Tea Room History

ituated at number nineteen, High Street, Stratford upon Avon, Hathaway Tea Rooms is a Grade II* listed building and occupies one of the town’s most historic buildings. The building was constructed around 1610, exactly the same time as Shakespeare moved into his retirement home of New Place on Chapel Street.

According to deeds now held by the Shakespeare Archives on Henley Street, in 1728 the property was known locally as The George Inn and was owned by Daniel Yeates of Hampton Lovett who purchased number 19 and 20 High Street for £160.

In 1738 ownership was passed to Thomas Pasham of Stratford upon Avon, a book seller.

From 1752 to 1803 the property took on a medical role, serving first as an apothecary, an early form of pharmacy, in the tenure of Robert Carruthers and from 1757 becoming a combined surgery and apothecary in the names of William Smith, Richard Walls, John Knottesford, Thomas Nott and Thomas Mills.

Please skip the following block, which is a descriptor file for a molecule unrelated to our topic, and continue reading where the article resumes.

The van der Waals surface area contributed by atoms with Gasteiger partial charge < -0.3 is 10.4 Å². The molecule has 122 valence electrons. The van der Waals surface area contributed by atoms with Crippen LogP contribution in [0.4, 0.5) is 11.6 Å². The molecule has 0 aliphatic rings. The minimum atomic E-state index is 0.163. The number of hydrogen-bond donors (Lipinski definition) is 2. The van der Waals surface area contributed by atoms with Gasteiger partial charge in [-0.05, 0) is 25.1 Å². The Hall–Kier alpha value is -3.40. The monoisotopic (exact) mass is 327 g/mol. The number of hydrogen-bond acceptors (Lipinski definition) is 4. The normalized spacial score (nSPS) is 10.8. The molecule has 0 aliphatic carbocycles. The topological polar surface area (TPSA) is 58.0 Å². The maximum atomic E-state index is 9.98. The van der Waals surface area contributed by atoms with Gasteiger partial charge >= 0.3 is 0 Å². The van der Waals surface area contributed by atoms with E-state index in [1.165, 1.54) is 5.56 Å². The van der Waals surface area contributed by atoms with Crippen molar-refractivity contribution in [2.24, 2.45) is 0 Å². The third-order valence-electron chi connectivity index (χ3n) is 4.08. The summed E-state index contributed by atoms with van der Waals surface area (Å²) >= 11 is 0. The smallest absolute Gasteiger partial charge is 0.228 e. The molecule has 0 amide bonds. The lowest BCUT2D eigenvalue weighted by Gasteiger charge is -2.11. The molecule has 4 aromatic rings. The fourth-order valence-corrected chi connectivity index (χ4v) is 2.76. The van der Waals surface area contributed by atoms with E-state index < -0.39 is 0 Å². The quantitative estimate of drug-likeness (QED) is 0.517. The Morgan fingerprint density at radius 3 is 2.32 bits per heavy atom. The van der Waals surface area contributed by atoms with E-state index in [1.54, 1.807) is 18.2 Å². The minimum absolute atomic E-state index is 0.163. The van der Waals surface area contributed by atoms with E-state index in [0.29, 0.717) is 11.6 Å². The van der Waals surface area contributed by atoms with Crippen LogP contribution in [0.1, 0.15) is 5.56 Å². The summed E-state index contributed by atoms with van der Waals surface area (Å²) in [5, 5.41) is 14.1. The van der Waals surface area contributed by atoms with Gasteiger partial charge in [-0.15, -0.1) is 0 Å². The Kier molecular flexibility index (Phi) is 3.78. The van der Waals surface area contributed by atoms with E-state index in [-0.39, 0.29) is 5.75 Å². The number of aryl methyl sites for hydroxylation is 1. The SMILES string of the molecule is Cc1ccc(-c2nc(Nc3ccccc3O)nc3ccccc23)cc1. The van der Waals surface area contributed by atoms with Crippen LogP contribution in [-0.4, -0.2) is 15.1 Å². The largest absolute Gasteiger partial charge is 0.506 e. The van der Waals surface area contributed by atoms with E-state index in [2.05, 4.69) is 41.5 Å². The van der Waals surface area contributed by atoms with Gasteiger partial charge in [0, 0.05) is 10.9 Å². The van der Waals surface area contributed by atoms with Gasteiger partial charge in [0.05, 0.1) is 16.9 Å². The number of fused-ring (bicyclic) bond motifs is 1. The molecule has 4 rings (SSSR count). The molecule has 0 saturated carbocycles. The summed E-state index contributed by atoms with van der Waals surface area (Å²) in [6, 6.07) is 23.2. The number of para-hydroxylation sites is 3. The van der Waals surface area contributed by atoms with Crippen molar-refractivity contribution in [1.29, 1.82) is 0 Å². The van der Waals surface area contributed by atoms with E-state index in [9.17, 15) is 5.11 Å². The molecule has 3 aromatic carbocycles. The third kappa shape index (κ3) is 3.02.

From the mid-nineteenth century, the property was occupied by a boot and shoe manufacturer owned by William Baldwin. In 1874, Alfred Rider added his name to the business which became known as “William Baldwin & Alfred Rider”. In 1892 the Baldwin name was dropped and Alfred Rider took sole ownership. The property remained a thriving shoe shop until the early 1900s. Interestingly, Arthur William Rider, possibly the owners son, is listed as a boarder at King Edward VI School in Stratford between 1886 and 1889. Finally, in 1931, the property became known as Hathaway Tea Rooms.